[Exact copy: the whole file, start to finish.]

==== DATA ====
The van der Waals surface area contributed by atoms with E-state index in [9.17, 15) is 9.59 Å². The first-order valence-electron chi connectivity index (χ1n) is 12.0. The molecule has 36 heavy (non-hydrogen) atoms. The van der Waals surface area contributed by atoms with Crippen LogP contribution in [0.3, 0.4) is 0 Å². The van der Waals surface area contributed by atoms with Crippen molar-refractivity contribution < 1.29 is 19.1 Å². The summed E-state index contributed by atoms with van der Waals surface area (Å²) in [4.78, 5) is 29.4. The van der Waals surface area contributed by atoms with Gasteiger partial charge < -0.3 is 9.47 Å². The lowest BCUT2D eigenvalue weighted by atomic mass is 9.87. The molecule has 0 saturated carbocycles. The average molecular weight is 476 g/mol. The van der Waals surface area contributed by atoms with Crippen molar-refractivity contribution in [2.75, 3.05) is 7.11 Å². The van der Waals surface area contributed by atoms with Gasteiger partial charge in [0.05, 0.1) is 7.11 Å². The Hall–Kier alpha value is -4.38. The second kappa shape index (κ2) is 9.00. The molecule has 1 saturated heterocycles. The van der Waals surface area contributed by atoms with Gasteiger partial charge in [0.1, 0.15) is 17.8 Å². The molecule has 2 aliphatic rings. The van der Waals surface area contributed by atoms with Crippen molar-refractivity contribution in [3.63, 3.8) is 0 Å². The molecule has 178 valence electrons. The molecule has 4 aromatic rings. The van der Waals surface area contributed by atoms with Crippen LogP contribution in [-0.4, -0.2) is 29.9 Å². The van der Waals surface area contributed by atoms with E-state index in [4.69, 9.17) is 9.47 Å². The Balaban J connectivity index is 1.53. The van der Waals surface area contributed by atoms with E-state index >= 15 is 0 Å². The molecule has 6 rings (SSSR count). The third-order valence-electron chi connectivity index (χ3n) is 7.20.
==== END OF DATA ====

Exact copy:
The van der Waals surface area contributed by atoms with E-state index in [9.17, 15) is 9.59 Å². The first-order valence-electron chi connectivity index (χ1n) is 12.0. The molecule has 36 heavy (non-hydrogen) atoms. The van der Waals surface area contributed by atoms with Crippen LogP contribution in [0.3, 0.4) is 0 Å². The van der Waals surface area contributed by atoms with Crippen molar-refractivity contribution < 1.29 is 19.1 Å². The summed E-state index contributed by atoms with van der Waals surface area (Å²) in [4.78, 5) is 29.4. The van der Waals surface area contributed by atoms with Gasteiger partial charge < -0.3 is 9.47 Å². The lowest BCUT2D eigenvalue weighted by atomic mass is 9.87. The molecule has 0 saturated carbocycles. The average molecular weight is 476 g/mol. The van der Waals surface area contributed by atoms with Crippen molar-refractivity contribution in [2.75, 3.05) is 7.11 Å². The van der Waals surface area contributed by atoms with Gasteiger partial charge in [0.05, 0.1) is 7.11 Å². The Hall–Kier alpha value is -4.38. The second kappa shape index (κ2) is 9.00. The molecule has 1 saturated heterocycles. The van der Waals surface area contributed by atoms with Gasteiger partial charge in [0.1, 0.15) is 17.8 Å². The molecule has 2 aliphatic rings. The van der Waals surface area contributed by atoms with Crippen molar-refractivity contribution in [3.63, 3.8) is 0 Å². The molecule has 178 valence electrons. The molecule has 4 aromatic rings. The van der Waals surface area contributed by atoms with Crippen LogP contribution in [-0.4, -0.2) is 29.9 Å². The van der Waals surface area contributed by atoms with E-state index in [4.69, 9.17) is 9.47 Å². The Balaban J connectivity index is 1.53. The van der Waals surface area contributed by atoms with E-state index >= 15 is 0 Å². The molecule has 6 rings (SSSR count). The third-order valence-electron chi connectivity index (χ3n) is 7.20.